and precisely transports what is recorded. It will be the third stable item in my system for the future (together with my speakers and the Philips CD Player).
By the way, I ordered my specimen with a remote volume control. Its a joy to operate, stylish, heavy, fully metal, and to me worth the 300 $ extra.

Thanks Ed Schilling for your marvellous creation!

« Last Edit: September 09, 2018, 05:12:16 AM by pan53 » Logged
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« Reply #1 on: September 08, 2018, 09:04:04 PM »

Hi pan53, I'm happy that you hear what I hear.  Smiley

I'll be brief and just state that I'm an old guy and have been obsessed with music and audio since my mom let me destroy albums on an old Silvertone record player placed in the floor while my older sisters went to elementary school.  Damn, that's a run-on sentence.  

Regardless. Ed fabricated a dream, and that's the Truth.
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« Reply #2 on: September 09, 2018, 05:00:36 AM »

Hi Henry!
Nice to meet you!

Yes, in a way I am rediscovering my music collection again because there are so many more things to
hear clearly now with The Truth in my system. Its a blessing and a curse (but more of a blessing, Ed … Wink )

Some records and CDs sound simply divine, some are hard on my ears.
Now is it the recording? Bad mikes? My crossover? My amps? The room? My 65 years old ears?

For instance, the voices (in distinction to all the musical instruments) on my musical "Hair" - LP
sounded coloured, shrill, sharp, not enjoyable at all. No way to enjoy that at louder levels.

One thing is for sure: My hobby (or rather, as you called it, obsession) will keep me busy.
Hopefully I'll soon reach a new plateau of satisfaction where no further weaknesses of my system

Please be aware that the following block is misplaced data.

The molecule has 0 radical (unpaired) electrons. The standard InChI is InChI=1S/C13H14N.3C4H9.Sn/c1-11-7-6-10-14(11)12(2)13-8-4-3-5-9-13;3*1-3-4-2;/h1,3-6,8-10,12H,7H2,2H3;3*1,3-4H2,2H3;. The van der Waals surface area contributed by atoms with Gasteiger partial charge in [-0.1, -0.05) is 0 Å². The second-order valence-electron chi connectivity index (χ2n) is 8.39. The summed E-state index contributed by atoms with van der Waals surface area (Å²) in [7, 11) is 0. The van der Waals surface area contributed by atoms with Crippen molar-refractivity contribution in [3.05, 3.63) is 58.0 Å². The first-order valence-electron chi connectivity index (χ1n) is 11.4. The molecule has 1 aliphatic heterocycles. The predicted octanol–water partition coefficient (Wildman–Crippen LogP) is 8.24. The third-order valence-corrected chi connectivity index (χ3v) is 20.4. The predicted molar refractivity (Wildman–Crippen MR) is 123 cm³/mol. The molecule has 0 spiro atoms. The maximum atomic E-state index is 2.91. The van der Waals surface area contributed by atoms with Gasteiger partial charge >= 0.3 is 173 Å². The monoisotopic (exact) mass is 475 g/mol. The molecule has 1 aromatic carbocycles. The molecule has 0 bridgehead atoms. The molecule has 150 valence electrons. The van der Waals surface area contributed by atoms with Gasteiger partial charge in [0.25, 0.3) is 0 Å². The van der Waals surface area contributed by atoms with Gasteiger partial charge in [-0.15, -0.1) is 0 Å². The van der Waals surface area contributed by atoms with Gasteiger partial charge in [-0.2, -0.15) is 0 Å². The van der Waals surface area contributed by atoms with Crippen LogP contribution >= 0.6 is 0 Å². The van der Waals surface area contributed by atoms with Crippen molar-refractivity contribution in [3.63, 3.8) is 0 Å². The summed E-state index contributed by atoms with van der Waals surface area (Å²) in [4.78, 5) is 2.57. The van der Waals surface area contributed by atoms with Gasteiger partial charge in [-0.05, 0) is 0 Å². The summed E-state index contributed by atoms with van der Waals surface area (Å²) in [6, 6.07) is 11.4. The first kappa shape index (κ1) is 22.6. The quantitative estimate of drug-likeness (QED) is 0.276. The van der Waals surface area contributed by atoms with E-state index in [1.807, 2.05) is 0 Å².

will distract me from the music.

I am a bit afraid that I might come to the conclusion that the basic remaining weakness of
my system might be that it uses transistors, not tubes. To change that would mean to start from
scratch with my system and most likely that would be far above my means.
It would entail getting new highly efficient speakers, SET-amps, a tube phono preamp….

Probably the more sensible way is to dump all CDs which don't sound good….. Cheesy

I googled pics of the Silvertone record player. Reminds me,
my means to destroy records as a kid was a Philips Record Player. Suitcase shaped, covered
with ugly pinkish-red plastic foil, stereo (!) speakers on the sides , "crystal" needle, tracking force
enough to grind out the groove in no time….
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« Reply #3 on: September 09, 2018, 02:47:35 PM »

I googled pics of the Silvertone record player. Reminds me,
my means to destroy records as a kid was a Philips Record Player. Suitcase shaped, covered
with ugly pinkish-red plastic foil, stereo (!) speakers on the sides , "crystal" needle, tracking force
enough to grind out the groove in no time….

Hey, Peter, I think we had the same journey with different colors.  Grin  Mine was a heavy fiberglassed turquoise monster.  No outboard speakers, just the internal ovals.  Stereophonic at its best and just good enough to escape for a few hours. 

It's always cool to think that we are so similar, albeit a few thousand miles apart.  Carry on and enjoy.  Cool

Ed Schilling
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« Reply #4 on: September 10, 2018, 06:48:06 PM »

Thanks guys for posting! Welcome aboard Peter and than you for the support!